Q&A: Damascus Steel

Sorry to bother you, but I’m looking for a dagger that (I think) was mentioned on this tumblr. I can’t for the life of me remember what it’s called. I remember that how they were made has been lost, and that the blades have swirly patterns on them. I also know that there are only so many of them left.

You’re probably talking about Damascus steel. Technically, this wasn’t just used for daggers, there are some surviving swords as well. Damascus steel is part of a larger family of historic alloys called crucible steel, because of how they were produced. While we can easily produce crucible steels today, the specific process that produced Damascus steel was lost sometime in the 18th century.

I’m not an expert on smelting, so I’m probably going to botch some of the details here, but the basic idea with crucible steel is that you take multiple forms of iron or steel, usually of significantly different carbon content, stick them in a sealed clay receptacle (the crucible), and then melt them together into a solid slug. This often includes adding impurities into the material in the process to adjust the carbon content, or into introduce additional materials into the alloy, such as nickel. Because the metals have different melting points, the resulting mixture will not mix completely, and the result is a “banded” or “wood grain” pattern. (If you’d like to see some professionals smelting crucible steel, and forging it into a blade, the guys at Baltimore Knife and Sword had a Man at Arms Reforged video last year, where they created a replica Ulfberht.)

Research in the last couple decades has suggested that authentic Damascus steel was actually a superalloy, with carbon nanotube structures. While the smiths working it wouldn’t have known about that, the resulting metal did have exceptional characteristics that made it famous, and drove demand.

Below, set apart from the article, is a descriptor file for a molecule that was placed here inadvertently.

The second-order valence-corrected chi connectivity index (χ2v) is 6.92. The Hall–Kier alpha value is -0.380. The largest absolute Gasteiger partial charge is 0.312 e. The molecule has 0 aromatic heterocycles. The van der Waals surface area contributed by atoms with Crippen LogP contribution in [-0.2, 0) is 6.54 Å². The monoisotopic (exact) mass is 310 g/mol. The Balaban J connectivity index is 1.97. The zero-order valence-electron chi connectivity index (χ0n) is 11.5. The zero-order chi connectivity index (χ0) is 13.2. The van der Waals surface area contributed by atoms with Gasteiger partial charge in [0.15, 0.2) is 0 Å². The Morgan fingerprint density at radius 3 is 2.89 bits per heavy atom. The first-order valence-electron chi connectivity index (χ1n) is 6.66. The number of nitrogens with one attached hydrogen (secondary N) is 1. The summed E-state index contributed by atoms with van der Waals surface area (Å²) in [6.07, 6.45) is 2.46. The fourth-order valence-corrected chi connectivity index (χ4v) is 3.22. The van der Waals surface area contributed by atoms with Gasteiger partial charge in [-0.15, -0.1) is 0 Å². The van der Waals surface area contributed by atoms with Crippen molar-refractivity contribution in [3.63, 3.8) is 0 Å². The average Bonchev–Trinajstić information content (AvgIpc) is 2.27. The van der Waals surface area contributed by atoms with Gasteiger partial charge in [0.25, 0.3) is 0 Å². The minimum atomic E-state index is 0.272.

Specifically, Damascus steel weapons were renowned for being unusually durable, and applicable of holding very fine edges. As a result, their survival rate is pretty good in comparison to contemporary weapons. (That said, there aren’t a lot left, you’re correct about that.)

While there have been numerous attempts to replicate Damascus steel, to the best of my knowledge, none of those attempts have yielded similar compositions. Modern “Damascus steel” knives and swords replicate the visual appearance, and may actually be crucible steel, but lack the incredible durability, and hardness of the original examples.

The name itself is a little bit of a misnomer; while the smiths who forged weapons from the metal were in Damascus (or at least in the Middle East), but the material itself came from India via trade routes (and the technique originated in Sri Lanka sometime in the third century.) So, the forging techniques weren’t, really, lost. However the supply ceased. It’s unclear what the cause was. Theories include failure to transmit the process to new smelters, loss of some critical ingredients, the British Raj, and eventual occupation of India, or some combination of the above.

A lot of the time Damascus steel gets described as a lost technique, and that’s, kinda, true. But, it would be slightly more accurate to say, “we lost the recipe.” We still know how to make crucible steel, and we can certainly still forge weapons, but the exact process that resulted in that variant is lost.


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